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Settler vandalism, harassment reported in south

March 28, 2011 1:39 P.M. (Updated: March 29, 2011 9:30 P.M.)
BETHLEHEM (Ma'an) -- Villagers said ultra-orthodox settlers chopped down dozens of fruit trees in fields belonging to a Palestinian farmer from the southern West Bank village of Husan, in the latest incident of apparent settler vandalism.

Jabir Taha Hamamra told Ma’an that he was surprised Monday morning when he walked into his fields to discover dozens of trees had been chopped down.

"I was in the fields on Thursday, and they were all fine," he said, pointing to the adjacent settlement of Betar Illit, "but I did notice that there were military vehicles in the area."

He took little notice, however, saying "there are military patrols almost every day," but then wondered if the patrols were in the area because of the settler activity.

Hamamra said 25 olive trees, two almond trees, one fig tree, and four walnut trees were destroyed by vandals.

It is not the first act of settler vandalism that targeted Hamamra's property, the farmer told Ma'an, recalling that in 2010 settlers destroyed a water well set up to collect rain water. "It was used to irrigate my plants, the ones near the settlement," he said.

Palestinian Authority official Awad Abu Swayy visited the field in Husan, and condemned the vandalism as another settler attack.

Swayy is charged with monitoring the settler activity in the area for the Ramallah-based ministry of agriculture.

"Settlers attack Palestinian land, people, trees and water reservoirs under the protection of the Israeli government, which means the government is complicit,” he said.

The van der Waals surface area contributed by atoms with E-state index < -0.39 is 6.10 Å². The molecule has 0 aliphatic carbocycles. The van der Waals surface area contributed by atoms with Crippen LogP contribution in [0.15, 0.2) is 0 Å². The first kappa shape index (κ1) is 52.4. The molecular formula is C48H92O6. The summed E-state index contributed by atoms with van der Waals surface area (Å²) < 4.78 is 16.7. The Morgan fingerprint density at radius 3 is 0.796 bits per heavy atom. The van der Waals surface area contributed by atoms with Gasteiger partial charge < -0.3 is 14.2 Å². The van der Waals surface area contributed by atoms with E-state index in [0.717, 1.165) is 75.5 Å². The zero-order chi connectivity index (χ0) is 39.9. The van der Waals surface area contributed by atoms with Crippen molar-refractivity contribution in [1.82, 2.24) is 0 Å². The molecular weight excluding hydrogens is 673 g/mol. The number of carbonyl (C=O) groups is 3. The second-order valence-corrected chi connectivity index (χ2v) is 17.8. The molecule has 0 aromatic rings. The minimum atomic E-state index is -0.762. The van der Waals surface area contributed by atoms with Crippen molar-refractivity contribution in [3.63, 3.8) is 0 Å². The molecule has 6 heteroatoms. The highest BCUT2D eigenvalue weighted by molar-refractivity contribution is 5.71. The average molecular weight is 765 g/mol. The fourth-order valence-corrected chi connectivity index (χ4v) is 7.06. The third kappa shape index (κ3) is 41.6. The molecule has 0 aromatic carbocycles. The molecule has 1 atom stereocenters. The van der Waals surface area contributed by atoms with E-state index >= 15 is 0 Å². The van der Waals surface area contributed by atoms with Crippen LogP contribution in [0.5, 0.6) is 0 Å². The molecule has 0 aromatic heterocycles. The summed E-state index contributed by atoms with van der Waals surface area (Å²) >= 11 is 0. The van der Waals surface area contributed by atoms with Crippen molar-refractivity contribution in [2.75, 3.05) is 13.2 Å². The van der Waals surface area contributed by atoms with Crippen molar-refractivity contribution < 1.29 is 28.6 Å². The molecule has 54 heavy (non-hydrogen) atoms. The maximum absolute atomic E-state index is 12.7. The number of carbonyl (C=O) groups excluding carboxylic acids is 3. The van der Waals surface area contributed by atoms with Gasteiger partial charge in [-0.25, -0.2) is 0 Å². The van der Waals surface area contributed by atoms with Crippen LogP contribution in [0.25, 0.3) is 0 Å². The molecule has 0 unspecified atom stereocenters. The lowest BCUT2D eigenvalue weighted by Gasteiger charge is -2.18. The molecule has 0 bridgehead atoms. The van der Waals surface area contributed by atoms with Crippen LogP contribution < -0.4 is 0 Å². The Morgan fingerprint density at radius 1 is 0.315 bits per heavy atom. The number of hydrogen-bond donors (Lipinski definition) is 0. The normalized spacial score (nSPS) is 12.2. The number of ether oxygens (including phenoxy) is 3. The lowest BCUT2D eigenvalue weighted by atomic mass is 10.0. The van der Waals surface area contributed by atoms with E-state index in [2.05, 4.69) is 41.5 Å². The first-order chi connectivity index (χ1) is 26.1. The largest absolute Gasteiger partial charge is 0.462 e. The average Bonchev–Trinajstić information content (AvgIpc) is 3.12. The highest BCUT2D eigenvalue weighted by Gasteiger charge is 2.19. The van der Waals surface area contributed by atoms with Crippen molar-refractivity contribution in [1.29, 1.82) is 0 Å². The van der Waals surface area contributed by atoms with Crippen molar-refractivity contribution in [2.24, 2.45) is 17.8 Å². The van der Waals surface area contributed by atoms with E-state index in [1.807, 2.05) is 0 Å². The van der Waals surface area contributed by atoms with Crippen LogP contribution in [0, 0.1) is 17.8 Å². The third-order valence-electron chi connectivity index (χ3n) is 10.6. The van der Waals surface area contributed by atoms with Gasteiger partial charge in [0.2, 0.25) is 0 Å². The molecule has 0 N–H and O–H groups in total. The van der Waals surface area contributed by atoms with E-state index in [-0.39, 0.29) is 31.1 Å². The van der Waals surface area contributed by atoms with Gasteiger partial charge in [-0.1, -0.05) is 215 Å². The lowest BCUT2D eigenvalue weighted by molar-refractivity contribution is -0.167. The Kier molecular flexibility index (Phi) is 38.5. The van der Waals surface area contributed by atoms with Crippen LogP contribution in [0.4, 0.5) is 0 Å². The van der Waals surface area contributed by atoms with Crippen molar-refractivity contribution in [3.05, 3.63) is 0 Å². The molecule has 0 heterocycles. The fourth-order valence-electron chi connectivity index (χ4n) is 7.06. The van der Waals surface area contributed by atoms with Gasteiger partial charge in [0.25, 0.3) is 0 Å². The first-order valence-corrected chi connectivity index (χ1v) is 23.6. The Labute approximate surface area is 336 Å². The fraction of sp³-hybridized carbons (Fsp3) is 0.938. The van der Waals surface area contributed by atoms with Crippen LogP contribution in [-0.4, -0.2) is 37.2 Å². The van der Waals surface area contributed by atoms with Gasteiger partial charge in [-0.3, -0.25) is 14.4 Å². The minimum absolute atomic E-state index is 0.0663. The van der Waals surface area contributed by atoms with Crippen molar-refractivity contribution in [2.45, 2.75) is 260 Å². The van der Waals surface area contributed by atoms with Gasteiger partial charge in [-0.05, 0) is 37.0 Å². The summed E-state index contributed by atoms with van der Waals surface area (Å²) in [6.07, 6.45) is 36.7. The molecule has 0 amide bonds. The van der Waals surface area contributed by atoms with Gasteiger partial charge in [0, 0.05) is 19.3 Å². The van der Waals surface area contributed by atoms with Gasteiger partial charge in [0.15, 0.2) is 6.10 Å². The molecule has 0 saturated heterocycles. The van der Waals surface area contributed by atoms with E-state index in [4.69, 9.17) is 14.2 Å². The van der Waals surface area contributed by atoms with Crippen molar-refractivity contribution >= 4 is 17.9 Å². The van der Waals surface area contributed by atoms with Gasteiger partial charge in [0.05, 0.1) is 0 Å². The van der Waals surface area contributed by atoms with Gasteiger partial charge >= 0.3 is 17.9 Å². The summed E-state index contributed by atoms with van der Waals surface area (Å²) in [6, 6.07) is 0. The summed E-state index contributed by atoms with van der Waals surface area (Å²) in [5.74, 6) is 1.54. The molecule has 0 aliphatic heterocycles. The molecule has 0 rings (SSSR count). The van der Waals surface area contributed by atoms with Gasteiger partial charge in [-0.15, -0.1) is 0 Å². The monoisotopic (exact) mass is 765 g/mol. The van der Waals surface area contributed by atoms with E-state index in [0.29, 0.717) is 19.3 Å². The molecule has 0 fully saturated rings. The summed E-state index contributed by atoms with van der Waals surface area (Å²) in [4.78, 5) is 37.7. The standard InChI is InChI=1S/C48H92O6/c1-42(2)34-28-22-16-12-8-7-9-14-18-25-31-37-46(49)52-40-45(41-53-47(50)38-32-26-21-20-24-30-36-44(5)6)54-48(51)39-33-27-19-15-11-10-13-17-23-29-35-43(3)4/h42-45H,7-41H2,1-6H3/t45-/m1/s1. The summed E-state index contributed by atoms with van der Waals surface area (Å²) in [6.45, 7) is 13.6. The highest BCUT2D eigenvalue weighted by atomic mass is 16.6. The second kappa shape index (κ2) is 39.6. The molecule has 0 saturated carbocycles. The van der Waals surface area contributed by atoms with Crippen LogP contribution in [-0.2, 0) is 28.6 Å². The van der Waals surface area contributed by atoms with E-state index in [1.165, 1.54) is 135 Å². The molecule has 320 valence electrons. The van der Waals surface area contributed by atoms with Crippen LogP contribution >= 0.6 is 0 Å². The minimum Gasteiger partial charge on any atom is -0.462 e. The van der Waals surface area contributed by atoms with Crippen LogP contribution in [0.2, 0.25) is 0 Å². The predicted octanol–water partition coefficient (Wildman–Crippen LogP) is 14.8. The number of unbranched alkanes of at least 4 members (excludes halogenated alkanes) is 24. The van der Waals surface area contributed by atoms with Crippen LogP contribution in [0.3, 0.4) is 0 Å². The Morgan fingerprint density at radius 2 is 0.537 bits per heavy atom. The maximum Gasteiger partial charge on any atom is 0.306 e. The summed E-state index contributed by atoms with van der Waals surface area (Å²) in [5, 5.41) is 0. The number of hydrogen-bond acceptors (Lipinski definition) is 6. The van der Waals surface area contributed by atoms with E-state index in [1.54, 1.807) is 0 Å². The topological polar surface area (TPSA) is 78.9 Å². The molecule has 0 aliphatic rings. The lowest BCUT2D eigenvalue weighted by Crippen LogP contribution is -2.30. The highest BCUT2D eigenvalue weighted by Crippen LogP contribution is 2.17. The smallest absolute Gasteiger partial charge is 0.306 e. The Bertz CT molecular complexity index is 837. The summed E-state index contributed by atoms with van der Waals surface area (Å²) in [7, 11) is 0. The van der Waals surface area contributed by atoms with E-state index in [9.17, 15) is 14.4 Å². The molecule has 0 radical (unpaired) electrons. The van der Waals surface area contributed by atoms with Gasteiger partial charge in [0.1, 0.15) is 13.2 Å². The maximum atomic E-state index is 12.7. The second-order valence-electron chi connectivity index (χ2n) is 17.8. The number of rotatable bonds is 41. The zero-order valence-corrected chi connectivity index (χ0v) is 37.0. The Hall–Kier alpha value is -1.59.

In Yatta, a collection of towns in the southern West Bank, dozens of settlers were reported to have assaulted a group of shepherds east of the population center.

Israeli military patrols were seen near the group, which gathered in the Al-Bweib agricultural area.

Area activist Rateb Al-Habour said the patrol cars did not intervene when the settlers harassed the farmers.

Azmi Ash-Shioukhy, Secretary General of Palestinian People's Committees in the town said the increased settler violence was part of an "Israeli tactic of ethnic cleansing."

Since the end of February, seven Palestinians have been injured by settler gunfire, two have been stabbed, two have been beaten, seven have been injured by stones, at least six cars have been torched, and dozens of acts of vandalism and harassment have been reported.

An escalation in violent attacks began after the Israeli government dismantled an illegal settlement outpost on February 28. Under a professed "price tag" policy, settlers make Palestinians "pay" for each evacuation of outposts. In the past, the "price" has included arson, shootings, beatings, burning fields, uprooting trees and poisoning water wells belonging to Palestinians.

Harassment and vandalism escalated further following the murder of five residents of Itamar settlement by unknown attackers on March 11. But many of the incidents causing hospitalization occurred before.
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